The data that is currently most relevant to my practice is its use in the academic tracking of our priority learners. At every HOL meeting this year we have analysed data and evaluated the results. We have looked for patterns and reasons for low achievement. The data we have looked at is from year 7-10 E-Asttle testing in maths and reading. We have also analysed assessment related data for years 11-13.  Recently we also looked at other data related to extra curricular activities and attendance to see whether there were any patterns.

    In our curriculum meetings I have presented this data to my department and asked each staff member to identify their priority learners and think about how they would help them. We then each completed a table to record our ideas. In our most recent meeting we collaborated on a Padlet to brainstorm specific ways that we could help our learners.

     

    Collaborative Learning Approaches
    According to the NMC Horizon Report (2015) collaborative learning approaches are increasing. This is not only between learners but between teachers, also. These approaches, which involve inquiry-based learning, gaming and global blogging, are proving successful, especially for less able learners.

    Collaborative learning models are proving successful in improving student engagement and achievement, especially for disadvantaged students. (p. 12)

    Combined with mobile devices and access to the internet, collaborative learning becomes possible anytime and anywhere. Teachers can encourage global sharing and learning also with Skype and quad-blogging. Many teachers worldwide are embracing collaboration between learners and also between themselves on social media platforms such as Twitter.

    Bryan Bruce in his investigation, World Class? Inside New Zealand Education: A special report (2016) found that lower decile  schools that employed a collaborative approach to learning improved the results of their learners. He also found that Inquiry-based learning was instrumental in engaging and motivating learners to take ownership of their learning. However, even though this approach has proven successful, governments are still not mandating it as a preferred model for teaching and learning. This approach to learning has been outlined as something that will be happening in 2025! I find this a bit ridiculous as many teachers are doing it now, so why is the expectation set so far in the future?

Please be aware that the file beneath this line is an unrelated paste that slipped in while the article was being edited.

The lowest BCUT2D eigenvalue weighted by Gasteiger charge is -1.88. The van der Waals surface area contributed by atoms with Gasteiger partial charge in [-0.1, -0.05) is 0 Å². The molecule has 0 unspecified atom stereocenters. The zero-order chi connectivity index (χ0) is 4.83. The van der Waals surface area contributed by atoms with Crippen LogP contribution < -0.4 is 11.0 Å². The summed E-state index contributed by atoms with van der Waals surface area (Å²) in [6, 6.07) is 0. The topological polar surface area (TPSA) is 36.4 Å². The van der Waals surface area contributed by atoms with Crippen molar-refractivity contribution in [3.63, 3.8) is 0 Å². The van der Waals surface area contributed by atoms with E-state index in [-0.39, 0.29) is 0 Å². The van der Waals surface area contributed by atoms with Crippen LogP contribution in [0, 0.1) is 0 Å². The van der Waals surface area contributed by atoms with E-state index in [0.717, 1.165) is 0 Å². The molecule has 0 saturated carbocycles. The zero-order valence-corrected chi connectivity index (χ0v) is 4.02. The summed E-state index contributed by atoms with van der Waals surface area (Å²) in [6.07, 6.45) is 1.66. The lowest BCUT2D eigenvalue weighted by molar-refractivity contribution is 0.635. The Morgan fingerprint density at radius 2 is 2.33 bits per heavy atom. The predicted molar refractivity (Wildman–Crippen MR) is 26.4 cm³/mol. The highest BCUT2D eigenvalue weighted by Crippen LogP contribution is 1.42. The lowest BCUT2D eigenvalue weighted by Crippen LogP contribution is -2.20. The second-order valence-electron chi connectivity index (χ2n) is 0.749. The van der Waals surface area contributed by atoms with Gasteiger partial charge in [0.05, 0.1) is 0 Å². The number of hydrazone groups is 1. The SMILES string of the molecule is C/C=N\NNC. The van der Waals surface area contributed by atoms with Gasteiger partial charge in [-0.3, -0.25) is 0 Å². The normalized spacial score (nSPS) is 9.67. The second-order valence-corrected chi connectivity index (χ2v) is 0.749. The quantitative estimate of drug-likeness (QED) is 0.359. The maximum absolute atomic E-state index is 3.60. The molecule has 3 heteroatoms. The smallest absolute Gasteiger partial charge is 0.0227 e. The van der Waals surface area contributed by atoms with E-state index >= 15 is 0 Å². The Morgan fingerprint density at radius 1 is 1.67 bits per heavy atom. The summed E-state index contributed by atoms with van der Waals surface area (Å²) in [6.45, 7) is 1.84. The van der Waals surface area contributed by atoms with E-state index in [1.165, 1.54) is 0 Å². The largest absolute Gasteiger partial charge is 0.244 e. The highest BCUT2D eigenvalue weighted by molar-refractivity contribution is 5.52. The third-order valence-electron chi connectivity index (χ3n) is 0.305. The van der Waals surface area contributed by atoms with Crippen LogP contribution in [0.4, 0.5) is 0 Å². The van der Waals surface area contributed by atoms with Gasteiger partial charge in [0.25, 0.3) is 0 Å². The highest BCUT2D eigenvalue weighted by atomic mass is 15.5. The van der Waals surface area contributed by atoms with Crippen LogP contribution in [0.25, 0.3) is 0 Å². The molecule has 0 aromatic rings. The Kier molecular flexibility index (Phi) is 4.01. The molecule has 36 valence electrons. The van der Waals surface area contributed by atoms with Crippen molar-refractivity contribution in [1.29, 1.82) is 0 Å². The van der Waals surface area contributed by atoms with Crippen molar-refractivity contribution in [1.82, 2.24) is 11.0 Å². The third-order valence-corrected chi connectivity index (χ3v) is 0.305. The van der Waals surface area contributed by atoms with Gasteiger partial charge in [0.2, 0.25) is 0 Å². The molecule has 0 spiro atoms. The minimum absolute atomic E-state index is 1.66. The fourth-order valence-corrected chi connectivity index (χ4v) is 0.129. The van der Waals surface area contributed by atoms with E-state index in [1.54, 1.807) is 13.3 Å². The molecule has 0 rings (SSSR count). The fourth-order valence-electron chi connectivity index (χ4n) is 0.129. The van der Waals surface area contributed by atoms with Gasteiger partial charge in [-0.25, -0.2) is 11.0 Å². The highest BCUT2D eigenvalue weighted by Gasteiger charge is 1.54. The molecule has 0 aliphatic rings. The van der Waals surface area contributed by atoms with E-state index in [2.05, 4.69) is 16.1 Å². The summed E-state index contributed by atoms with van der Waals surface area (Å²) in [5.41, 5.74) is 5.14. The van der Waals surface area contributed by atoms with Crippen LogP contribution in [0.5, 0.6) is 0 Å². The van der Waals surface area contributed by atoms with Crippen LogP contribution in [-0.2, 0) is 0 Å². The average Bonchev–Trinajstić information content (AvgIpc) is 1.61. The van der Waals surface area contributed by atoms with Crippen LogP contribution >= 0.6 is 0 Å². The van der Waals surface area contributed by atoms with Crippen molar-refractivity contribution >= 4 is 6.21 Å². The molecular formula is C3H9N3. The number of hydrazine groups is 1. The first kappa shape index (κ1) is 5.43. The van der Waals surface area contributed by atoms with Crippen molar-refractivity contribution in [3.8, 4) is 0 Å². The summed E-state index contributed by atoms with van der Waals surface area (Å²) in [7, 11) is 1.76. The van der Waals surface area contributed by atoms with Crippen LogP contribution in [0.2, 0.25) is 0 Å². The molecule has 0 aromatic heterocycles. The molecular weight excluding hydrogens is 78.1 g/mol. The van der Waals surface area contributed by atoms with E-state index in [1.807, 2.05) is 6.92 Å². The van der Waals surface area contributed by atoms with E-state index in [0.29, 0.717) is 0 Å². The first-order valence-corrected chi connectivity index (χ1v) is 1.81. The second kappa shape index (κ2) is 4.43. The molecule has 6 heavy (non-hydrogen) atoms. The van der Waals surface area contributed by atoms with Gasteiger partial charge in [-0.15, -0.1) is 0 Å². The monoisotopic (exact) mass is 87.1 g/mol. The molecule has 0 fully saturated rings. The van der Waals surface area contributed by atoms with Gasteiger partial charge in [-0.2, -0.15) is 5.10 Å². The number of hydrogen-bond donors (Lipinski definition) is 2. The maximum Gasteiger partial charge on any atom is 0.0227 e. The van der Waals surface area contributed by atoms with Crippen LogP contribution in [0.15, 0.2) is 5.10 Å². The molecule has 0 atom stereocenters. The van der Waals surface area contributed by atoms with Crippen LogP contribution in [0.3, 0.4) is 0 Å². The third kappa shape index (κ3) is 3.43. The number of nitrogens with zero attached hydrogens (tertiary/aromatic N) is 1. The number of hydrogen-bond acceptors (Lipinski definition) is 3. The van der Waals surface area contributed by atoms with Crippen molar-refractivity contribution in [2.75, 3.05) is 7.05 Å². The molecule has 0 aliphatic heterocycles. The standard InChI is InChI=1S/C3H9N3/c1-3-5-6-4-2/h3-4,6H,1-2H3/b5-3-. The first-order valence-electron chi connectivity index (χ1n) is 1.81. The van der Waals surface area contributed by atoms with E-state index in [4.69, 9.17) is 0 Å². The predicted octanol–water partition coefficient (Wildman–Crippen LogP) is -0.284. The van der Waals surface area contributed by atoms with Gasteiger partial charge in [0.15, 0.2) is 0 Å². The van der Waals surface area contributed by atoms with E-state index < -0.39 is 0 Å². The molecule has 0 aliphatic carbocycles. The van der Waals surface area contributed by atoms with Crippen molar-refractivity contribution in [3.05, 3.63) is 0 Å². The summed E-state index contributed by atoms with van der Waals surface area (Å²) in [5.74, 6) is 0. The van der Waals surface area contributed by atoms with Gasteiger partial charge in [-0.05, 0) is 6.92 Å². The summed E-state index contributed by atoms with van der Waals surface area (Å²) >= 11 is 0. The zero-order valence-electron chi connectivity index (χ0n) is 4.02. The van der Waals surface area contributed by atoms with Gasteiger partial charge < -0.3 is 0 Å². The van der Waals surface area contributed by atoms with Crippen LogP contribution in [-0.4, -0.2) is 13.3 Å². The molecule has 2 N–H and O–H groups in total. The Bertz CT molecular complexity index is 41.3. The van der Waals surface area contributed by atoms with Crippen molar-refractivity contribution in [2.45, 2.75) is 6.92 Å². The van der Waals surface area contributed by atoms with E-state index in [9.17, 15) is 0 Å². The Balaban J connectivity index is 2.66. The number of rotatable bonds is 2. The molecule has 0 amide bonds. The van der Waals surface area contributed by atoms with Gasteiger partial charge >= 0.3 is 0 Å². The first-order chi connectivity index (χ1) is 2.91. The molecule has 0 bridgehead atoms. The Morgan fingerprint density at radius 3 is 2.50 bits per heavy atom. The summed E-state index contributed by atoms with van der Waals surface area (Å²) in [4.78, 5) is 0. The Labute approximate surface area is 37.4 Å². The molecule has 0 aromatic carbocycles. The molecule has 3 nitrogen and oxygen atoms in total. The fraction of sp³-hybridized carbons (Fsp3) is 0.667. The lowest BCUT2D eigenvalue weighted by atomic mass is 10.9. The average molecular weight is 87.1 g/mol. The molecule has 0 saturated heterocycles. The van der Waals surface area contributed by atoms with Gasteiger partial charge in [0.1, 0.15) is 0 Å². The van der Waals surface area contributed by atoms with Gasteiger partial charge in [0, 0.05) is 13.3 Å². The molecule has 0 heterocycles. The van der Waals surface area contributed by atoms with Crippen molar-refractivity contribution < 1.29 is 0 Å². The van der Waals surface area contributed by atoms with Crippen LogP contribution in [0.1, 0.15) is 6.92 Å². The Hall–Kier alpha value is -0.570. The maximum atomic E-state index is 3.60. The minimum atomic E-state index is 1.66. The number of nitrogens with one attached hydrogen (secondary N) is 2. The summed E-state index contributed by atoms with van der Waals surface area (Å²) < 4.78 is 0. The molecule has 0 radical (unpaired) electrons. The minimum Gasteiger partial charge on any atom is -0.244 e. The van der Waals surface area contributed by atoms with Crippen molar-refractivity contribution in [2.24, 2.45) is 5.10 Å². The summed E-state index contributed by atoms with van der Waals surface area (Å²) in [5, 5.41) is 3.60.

Collaborative learning is relevant in my practice as I utilise inquiry-based learning regularly. I encourage my learners to collaborate in this way and also with teams in Classcraft, an online game which promotes 21st century skills. I also use shared Google docs to gather ideas and information for different projects in our department. Google Classroom is also used to share resources and discuss ideas.

    Even though collaborative learning approaches are not mandated by our government, many in my department use this approach and we also share ideas of best practice, informally. In the various groups that I am involved in, collaboration is always encouraged.

     


    References

    1. Johnson, L., Adams Becker, S., Estrada, V., and Freeman, A. (2015). NMC Horizon Report: 2015 K-12 Edition. Austin, Texas: The New Media Consortium. Retrieved from http://www.nmc.org/publication/nmc-horizon-report-2015-k-12-edition/

    2. Data- driven organisations. (2016). Retrieved from http://www.core-ed.org/thought-leadership/ten-trends/ten-trends-2016/data-driven-organisations

    3. Bruce, Bryan (2016). World Class Inside New Zealand Education A special report (2016)  May 23rd TV 3. Retrieved from http://www.newshub.co.nz/nznews/should-we-be-worried-about-nzs-education-system-2016052317#axzz49c1lscAk

    4. New Zealand Education in 2025: Lifelong learners in a connected world.

    Posted in Criterion 1, Criterion 2, Criterion 5, Criterion 7, Mindlab reflections

    Current Issues in my Professional Context

    Organisational Culture

    Whangaparaoa College caters for years 7-13 and has been in operation for 10 years. As part of their job application, our principals completed a Myers-Briggs personality test to ensure there was a balance of personality styles and skills. Recommendations from the Curriculum Stocktake (2002) were also considered, in particular, the review and refining of outcomes in essential learning areas. The principal at the time told everyone planning the curriculum to ‘chuck everything in the bin,’ metaphorically, and then plan based around themes. Once all the curriculum skills were chosen, they then asked what was crucial that was missing, added it in and ditched the rest.